A urine-sensing pad 10 embodying the invention comprises a sheet 20 of a flexible, non-stretchable insulating material, such as Mylar, having a top surface 30, a bottom surface 40, a left end 50, and a right end 60. A plurality of parallel conductive sensor strips 70, of aluminum or the like, are bonded to the top surface 30 of the sheet 20, suitably spaced apart from each other. On the opposite surface 40 of the sheet are provided two similar conductive pickup strips 80 and 90, of aluminum or the like, at the left end of the sheet, and two pickup strips 100 and 110 are provided at the right end of the sheet, all of the pickup strips being oriented at substantially 90 to the sensor strips on the top surface.

Pickup strips 80 and 110 are electrically connected to the odd-numbered sensor strips 70 on the top surface 30 of sheet 20 by means of a staple-like conductive member 120, which, in actual practice, is a staple which is set in place by a conventional stapling machine. Similarly, pickup strips 90 and 100 are connected to the even-numbered sensor strips by staples 124. The conductive staples make a firm electrical connection between the sensor strips on the top surface and the pickup strips on the bottom surface. Thus, the sensor strips are connected in two sets electrically, and, to connect the sets to external circuitry, an insulated lead wire 130 is connected by a staple 140 to an even-numbered sensor strip, and an insulated wire 150 is connected by a staple 160 to an odd-numbered strip. The wires 130 and 150 are provided with suitable terminals 164, by means of which the sets of sensor strips can be connected to an electrical alarm circuit. In the completed pad, a small strip of insulating tape 170 is provided over the staples 140 and 160 and the bare portions of wires 130 and 150. Similarly strips 180 of protective tape may be provided covering the pickup strips at one or both ends of the pad 10.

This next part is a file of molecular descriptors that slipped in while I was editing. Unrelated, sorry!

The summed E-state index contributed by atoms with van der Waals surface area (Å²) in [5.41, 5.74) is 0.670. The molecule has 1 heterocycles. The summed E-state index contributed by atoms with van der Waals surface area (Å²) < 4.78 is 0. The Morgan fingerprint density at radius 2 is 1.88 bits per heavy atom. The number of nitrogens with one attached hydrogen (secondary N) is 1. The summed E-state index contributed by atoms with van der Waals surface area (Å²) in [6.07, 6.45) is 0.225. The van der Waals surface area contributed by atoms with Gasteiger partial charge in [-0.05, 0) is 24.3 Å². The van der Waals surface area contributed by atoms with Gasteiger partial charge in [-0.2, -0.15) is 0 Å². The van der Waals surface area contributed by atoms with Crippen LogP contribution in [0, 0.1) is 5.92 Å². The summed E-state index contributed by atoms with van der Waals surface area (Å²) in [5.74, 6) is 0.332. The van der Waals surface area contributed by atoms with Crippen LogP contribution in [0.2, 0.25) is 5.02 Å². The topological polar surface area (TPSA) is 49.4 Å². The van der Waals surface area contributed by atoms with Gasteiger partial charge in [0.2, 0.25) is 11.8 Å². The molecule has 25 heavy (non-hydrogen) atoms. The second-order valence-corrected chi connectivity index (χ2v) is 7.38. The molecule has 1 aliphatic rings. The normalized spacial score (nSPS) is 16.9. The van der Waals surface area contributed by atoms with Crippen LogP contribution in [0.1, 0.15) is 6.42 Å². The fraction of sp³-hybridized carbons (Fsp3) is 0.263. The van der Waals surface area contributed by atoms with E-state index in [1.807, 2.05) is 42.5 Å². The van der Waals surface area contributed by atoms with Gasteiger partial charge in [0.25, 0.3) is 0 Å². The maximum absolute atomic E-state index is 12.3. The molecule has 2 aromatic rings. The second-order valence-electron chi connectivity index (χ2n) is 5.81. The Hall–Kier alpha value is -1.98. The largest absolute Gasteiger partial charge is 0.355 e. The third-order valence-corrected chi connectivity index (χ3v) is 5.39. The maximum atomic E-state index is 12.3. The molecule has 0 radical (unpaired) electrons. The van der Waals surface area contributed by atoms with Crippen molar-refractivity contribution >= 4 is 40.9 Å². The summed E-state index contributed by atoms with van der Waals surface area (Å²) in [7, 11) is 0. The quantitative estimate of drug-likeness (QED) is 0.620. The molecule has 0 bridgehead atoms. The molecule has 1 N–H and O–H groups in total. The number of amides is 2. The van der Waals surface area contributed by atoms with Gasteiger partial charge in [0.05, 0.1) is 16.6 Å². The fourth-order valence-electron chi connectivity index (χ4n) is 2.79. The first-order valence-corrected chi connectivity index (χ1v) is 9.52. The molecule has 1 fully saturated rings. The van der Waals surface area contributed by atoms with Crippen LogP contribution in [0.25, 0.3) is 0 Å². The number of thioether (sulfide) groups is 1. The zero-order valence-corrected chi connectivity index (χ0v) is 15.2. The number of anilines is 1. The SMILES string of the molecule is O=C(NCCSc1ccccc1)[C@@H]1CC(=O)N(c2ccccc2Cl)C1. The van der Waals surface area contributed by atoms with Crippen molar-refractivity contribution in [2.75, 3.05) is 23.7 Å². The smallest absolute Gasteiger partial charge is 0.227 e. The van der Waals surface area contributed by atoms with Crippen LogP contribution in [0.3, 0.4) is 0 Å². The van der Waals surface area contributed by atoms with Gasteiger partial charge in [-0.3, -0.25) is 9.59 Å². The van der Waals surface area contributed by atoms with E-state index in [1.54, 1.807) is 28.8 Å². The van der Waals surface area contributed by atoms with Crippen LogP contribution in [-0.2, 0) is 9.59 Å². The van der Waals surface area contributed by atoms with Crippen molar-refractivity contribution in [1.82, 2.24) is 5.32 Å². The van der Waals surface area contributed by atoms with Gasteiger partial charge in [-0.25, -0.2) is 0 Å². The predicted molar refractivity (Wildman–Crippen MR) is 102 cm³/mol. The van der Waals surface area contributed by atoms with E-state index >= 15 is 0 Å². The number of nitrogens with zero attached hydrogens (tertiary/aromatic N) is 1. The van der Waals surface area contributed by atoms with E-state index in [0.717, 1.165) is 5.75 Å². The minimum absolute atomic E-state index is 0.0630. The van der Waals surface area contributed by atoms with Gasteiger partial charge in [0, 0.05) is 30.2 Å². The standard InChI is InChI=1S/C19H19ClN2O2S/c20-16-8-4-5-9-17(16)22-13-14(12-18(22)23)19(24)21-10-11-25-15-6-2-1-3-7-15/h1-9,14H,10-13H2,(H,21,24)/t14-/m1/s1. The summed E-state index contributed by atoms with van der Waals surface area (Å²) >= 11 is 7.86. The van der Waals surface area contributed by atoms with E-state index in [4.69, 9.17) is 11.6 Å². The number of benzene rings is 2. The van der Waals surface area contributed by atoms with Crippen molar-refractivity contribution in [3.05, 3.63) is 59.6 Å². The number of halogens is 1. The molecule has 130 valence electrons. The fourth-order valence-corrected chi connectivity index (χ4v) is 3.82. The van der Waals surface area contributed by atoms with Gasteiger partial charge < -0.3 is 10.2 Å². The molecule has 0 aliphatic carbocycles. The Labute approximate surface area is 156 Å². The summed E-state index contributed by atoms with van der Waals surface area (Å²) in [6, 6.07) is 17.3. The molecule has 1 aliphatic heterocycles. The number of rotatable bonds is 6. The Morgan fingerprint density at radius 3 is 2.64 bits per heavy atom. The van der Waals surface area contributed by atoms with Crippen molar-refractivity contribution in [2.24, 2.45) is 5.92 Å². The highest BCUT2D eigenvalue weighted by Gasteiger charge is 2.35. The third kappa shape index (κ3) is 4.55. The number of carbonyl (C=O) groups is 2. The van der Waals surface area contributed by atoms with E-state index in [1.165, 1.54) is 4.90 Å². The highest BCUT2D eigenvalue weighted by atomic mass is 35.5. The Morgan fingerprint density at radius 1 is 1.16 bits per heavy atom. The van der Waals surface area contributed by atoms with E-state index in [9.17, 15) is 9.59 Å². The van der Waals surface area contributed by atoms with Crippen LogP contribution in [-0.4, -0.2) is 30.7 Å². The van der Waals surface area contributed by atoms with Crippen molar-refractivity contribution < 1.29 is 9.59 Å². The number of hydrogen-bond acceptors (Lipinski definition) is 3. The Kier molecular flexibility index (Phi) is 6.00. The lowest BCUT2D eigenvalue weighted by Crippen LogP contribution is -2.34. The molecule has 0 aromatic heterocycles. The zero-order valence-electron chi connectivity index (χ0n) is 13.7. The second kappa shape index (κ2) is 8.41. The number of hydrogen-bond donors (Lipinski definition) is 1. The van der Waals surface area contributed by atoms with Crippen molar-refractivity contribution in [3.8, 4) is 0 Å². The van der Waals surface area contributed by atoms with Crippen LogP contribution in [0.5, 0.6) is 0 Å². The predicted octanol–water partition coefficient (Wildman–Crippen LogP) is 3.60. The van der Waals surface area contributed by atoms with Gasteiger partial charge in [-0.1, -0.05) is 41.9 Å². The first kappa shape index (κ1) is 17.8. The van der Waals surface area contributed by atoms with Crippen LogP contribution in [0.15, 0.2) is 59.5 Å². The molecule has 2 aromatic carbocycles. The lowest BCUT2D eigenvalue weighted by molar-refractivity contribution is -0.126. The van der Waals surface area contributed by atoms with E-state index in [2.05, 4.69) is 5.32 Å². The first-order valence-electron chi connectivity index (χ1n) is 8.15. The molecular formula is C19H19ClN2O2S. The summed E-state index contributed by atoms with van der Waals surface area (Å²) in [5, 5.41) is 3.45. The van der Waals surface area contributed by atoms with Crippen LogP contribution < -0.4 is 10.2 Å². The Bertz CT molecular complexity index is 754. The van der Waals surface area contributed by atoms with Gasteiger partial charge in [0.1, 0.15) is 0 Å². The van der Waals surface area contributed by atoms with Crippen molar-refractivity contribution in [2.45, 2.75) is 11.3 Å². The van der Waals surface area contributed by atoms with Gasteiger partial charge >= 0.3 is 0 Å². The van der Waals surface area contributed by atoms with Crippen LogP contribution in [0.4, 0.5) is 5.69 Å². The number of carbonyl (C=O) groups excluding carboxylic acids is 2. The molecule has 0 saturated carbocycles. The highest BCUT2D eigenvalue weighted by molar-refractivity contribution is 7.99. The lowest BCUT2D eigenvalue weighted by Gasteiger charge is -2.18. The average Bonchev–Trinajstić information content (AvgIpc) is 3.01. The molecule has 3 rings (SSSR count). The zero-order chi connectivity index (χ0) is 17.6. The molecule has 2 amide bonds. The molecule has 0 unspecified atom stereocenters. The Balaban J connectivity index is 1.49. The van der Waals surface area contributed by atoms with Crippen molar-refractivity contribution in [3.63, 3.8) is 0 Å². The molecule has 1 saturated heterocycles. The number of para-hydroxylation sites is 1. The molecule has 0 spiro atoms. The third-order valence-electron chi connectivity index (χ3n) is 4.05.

If desired, the lead wires 130 and 150 can be secured to the pad by drawing them through a hole in the pad and then knotting the wires (not shown).

A typical circuit 200 for operating the urine-sensing pad 10 is shown in FIG. 4 and includes a series-connected power source 210, such as a battery, and normally-closed switch 220 in parallel with a series-connected silicon-controlled rectifier (SCR) 230 and alarm element 240 such as a horn, both series circuits being connected between buses 250 and 260. The output electrode or collector of SCR 230 is connected by a lead 270 to a suitable point on a voltage divider 280. A capacitor is connected across a portion of the voltage divider from lead 270 to bus 260. Bus 250 and the free end of the voltage divider are connected to terminals 164, to which the urine-sensing pad is connected.

In operation of circuit 200, urine present on pad 10 between odd and even strips 70 completes the electrical circuit, activates the SCR, and causes battery current to flow through the horn 240 which provides the desired alarm.

A pad 10' embodying a modification of the invention, shown in FIGS. 5 and 6, comprises an insulating sheet 300, of Mylar or the like, having left and right edges, 310 and 312, and upper and lower edges, 314 and 316. Strips 320 and 322, of a double-faced adhesive, which is well known in the art, are secured to the top surface of sheet 300 along the upper and lower edges thereof. A set of parallel conductive sensor strips, denoted "even" strips and made of aluminum, for example, are secured to the top surface of sheet 300 and extending from the upper to the lower edge thereof. The strips may be secured in place, for example, by means of an adhesive backing and by the adhesive of strips 320 and 322. Even pickup strips 340 and 342, for the even sensor strips, are placed across and in electrical contact with sensor strips 330 at the upper and lower ends thereof, and held in place by the adhesive strips 320 and 322. An insulating strip 350 and 352 of double-faced adhesive masking tape or the like is placed over the pickup strips 340 and 342.